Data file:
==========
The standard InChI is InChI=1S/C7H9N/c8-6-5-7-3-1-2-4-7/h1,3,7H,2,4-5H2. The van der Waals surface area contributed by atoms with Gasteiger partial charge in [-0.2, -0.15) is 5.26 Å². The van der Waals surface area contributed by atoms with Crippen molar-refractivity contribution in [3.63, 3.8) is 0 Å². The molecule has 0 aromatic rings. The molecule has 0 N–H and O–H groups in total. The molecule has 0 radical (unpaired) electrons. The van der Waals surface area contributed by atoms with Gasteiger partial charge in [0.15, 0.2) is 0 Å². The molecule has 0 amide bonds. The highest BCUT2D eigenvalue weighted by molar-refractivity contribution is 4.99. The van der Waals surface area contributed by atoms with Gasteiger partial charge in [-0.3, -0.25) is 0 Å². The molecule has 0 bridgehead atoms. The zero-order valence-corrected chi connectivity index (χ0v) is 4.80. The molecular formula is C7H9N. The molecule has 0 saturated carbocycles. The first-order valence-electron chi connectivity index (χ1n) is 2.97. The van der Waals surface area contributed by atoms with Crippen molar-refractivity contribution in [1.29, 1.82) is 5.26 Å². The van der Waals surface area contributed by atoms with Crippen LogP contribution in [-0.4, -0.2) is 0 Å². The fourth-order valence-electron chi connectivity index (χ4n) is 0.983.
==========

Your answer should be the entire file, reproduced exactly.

The standard InChI is InChI=1S/C7H9N/c8-6-5-7-3-1-2-4-7/h1,3,7H,2,4-5H2. The van der Waals surface area contributed by atoms with Gasteiger partial charge in [-0.2, -0.15) is 5.26 Å². The van der Waals surface area contributed by atoms with Crippen molar-refractivity contribution in [3.63, 3.8) is 0 Å². The molecule has 0 aromatic rings. The molecule has 0 N–H and O–H groups in total. The molecule has 0 radical (unpaired) electrons. The van der Waals surface area contributed by atoms with Gasteiger partial charge in [0.15, 0.2) is 0 Å². The molecule has 0 amide bonds. The highest BCUT2D eigenvalue weighted by molar-refractivity contribution is 4.99. The van der Waals surface area contributed by atoms with Gasteiger partial charge in [-0.3, -0.25) is 0 Å². The molecule has 0 bridgehead atoms. The zero-order valence-corrected chi connectivity index (χ0v) is 4.80. The molecular formula is C7H9N. The molecule has 0 saturated carbocycles. The first-order valence-electron chi connectivity index (χ1n) is 2.97. The van der Waals surface area contributed by atoms with Crippen molar-refractivity contribution in [1.29, 1.82) is 5.26 Å². The van der Waals surface area contributed by atoms with Crippen LogP contribution in [-0.4, -0.2) is 0 Å². The fourth-order valence-electron chi connectivity index (χ4n) is 0.983.